"I had consistent playing time and I started getting comfortable at the plate," Bogusevic said. "Any kind of success that you have gives you something to build off of and gives you a little momentum. It carries over for a while."
The Astros are hoping it carries over for a long while.
It comes as no surprise that Bogusevic's best play as a Major League outfielder came in his most recent stint in the Majors, as the progress he made at his new spot translated into him hitting .305 with four home runs and 14 RBIs in 53 games following last year's All-Star break.
"You've seen the progress, and there's no reason to think that he's not going to continue to progress since we moved him from a pitcher to a position player," manager Brad Mills said.
"The more at-bats he gets at this level, in Triple-A or whatever, he has improved. So, when you say added comfort level, I think that has come probably more with just swinging the bat and being more comfortable as a position player more than anything else."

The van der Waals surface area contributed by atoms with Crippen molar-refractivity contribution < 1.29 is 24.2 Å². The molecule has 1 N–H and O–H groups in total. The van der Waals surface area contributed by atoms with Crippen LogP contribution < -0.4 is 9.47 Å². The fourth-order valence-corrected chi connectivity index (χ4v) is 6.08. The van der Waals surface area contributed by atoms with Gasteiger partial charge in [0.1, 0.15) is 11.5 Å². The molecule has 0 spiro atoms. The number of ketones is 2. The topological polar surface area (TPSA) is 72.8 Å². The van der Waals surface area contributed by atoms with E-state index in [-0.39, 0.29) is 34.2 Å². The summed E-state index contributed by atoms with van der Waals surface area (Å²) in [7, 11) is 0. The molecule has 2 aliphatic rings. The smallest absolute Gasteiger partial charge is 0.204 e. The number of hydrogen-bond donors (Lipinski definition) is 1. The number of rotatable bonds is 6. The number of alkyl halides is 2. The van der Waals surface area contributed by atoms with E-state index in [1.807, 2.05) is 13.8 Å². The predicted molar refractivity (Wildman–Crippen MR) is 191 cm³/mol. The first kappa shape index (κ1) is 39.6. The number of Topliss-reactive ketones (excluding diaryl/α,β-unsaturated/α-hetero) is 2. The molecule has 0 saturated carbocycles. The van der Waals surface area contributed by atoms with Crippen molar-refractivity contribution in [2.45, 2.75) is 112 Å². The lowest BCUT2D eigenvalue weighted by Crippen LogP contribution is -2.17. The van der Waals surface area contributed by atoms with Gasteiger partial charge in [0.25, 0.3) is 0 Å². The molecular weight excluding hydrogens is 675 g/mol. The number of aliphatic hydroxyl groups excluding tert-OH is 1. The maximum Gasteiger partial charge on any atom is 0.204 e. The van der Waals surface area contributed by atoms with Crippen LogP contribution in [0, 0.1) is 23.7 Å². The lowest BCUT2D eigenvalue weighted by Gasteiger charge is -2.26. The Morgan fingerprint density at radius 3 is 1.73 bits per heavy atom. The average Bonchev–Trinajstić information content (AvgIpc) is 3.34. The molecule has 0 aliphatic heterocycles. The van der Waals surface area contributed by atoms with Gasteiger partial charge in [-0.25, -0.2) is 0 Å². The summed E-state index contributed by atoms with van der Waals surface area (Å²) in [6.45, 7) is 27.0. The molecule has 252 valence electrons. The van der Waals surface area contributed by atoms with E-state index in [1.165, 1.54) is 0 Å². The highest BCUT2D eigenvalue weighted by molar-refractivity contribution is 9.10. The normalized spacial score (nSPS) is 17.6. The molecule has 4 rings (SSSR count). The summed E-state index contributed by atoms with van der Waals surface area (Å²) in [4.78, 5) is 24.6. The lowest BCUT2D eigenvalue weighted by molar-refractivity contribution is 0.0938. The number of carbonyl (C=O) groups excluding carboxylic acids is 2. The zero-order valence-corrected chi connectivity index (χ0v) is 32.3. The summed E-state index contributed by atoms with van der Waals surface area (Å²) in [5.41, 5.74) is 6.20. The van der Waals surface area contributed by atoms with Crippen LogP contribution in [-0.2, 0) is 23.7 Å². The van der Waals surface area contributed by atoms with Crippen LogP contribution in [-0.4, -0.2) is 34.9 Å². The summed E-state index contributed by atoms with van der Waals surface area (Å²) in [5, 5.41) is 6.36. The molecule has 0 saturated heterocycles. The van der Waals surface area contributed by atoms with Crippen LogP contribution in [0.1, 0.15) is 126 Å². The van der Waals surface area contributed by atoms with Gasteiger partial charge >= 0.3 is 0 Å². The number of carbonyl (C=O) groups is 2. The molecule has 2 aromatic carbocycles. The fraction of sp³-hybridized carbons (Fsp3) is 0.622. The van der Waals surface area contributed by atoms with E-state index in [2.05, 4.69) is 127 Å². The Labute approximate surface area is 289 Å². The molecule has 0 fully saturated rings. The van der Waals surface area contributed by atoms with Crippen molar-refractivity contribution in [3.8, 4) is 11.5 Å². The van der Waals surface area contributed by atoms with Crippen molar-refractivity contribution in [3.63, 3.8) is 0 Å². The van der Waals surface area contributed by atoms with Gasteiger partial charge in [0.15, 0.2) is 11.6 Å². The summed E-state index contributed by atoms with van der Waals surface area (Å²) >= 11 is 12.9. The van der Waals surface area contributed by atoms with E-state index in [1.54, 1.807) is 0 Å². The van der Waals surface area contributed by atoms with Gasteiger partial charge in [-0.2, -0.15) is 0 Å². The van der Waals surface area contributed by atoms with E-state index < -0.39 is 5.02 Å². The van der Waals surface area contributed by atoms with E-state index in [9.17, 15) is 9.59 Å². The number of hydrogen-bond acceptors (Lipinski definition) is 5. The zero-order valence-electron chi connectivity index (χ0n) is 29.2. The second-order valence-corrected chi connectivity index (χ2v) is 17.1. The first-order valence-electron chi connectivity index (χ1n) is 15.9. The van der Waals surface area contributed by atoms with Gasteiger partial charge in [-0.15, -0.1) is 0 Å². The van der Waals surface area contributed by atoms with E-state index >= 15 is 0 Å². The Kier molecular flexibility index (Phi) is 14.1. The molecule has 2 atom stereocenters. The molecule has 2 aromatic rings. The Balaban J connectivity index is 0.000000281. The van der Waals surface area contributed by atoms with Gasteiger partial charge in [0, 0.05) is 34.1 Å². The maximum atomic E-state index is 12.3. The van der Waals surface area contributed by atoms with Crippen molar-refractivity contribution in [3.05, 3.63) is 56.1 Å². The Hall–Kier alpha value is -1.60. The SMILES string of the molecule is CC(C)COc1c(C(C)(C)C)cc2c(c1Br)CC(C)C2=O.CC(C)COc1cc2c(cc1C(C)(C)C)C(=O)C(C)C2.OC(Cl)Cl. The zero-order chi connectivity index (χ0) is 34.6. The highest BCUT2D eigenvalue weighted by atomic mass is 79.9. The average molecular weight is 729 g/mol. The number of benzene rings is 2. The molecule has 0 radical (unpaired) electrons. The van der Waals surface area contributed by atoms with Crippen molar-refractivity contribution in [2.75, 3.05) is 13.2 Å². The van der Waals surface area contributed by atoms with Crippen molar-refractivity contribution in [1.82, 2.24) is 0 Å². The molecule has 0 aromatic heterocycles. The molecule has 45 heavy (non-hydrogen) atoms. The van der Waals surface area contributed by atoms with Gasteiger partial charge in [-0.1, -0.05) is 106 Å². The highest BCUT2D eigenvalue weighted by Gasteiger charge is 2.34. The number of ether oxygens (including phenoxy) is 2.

Even though the Astros took Bogusevic as a pitcher with the 24th pick in the first round of the 2005 Draft, that high selection may prove to be a good one in ways the team couldn't predict.
Bogusevic is expected to begin the regular season as Houston's starting right fielder. And although he's new to the position, he hasn't made too many mistakes with his glove in the outfield, as he recorded just two errors there in 53 games last season.
Still, he has the same mentality he carried into Spring Training in 2011: Nothing is given to you. Bogusevic didn't make the club out of Spring Training last year, and the competition for roster spots has him on edge this year, too.
It doesn't help that Bogusevic has struggled at the plate this spring, as he had just one hit in 13 at-bats entering Wednesday's contest.
"I don't know if you ever feel comfortable when there are people competing for spots," he said. "The situation is pretty open, all-around, with almost every spot on the team. I don't think anybody is really comfortable."
But one thing the Astros are comfortable with is the fact that they expect the pitcher-turned-outfielder's numbers to continue to be in direct correlation with his playing time.
"The more time he gets, the better he has been. No doubt," Mills said.